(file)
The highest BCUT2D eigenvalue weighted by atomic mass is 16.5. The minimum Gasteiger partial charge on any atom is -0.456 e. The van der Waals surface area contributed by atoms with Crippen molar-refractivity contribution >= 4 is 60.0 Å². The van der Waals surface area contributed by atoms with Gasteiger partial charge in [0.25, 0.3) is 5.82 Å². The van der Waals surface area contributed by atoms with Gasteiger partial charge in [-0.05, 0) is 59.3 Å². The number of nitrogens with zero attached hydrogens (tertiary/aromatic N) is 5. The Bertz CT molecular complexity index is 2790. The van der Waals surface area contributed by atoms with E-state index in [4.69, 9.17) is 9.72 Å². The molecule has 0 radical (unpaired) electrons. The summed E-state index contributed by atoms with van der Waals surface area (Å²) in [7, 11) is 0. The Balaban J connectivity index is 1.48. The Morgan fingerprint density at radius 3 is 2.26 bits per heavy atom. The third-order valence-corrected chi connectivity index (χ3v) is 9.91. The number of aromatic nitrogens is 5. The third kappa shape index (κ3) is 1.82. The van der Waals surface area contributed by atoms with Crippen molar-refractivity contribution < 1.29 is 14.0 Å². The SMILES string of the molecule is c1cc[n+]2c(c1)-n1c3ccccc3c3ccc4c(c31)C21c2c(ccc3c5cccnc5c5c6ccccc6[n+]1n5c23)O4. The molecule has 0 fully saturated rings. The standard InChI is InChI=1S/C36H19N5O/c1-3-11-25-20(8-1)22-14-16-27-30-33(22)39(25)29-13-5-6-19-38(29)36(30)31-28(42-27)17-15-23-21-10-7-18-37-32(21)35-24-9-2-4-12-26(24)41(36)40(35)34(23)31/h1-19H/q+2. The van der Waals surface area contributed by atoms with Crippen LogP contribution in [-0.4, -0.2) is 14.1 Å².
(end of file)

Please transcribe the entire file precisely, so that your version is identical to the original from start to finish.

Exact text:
The highest BCUT2D eigenvalue weighted by atomic mass is 16.5. The minimum Gasteiger partial charge on any atom is -0.456 e. The van der Waals surface area contributed by atoms with Crippen molar-refractivity contribution >= 4 is 60.0 Å². The van der Waals surface area contributed by atoms with Gasteiger partial charge in [0.25, 0.3) is 5.82 Å². The van der Waals surface area contributed by atoms with Gasteiger partial charge in [-0.05, 0) is 59.3 Å². The number of nitrogens with zero attached hydrogens (tertiary/aromatic N) is 5. The Bertz CT molecular complexity index is 2790. The van der Waals surface area contributed by atoms with E-state index in [4.69, 9.17) is 9.72 Å². The molecule has 0 radical (unpaired) electrons. The summed E-state index contributed by atoms with van der Waals surface area (Å²) in [7, 11) is 0. The Balaban J connectivity index is 1.48. The Morgan fingerprint density at radius 3 is 2.26 bits per heavy atom. The third-order valence-corrected chi connectivity index (χ3v) is 9.91. The number of aromatic nitrogens is 5. The third kappa shape index (κ3) is 1.82. The van der Waals surface area contributed by atoms with Crippen molar-refractivity contribution < 1.29 is 14.0 Å². The SMILES string of the molecule is c1cc[n+]2c(c1)-n1c3ccccc3c3ccc4c(c31)C21c2c(ccc3c5cccnc5c5c6ccccc6[n+]1n5c23)O4. The molecule has 0 fully saturated rings. The standard InChI is InChI=1S/C36H19N5O/c1-3-11-25-20(8-1)22-14-16-27-30-33(22)39(25)29-13-5-6-19-38(29)36(30)31-28(42-27)17-15-23-21-10-7-18-37-32(21)35-24-9-2-4-12-26(24)41(36)40(35)34(23)31/h1-19H/q+2. The van der Waals surface area contributed by atoms with Crippen LogP contribution in [-0.4, -0.2) is 14.1 Å².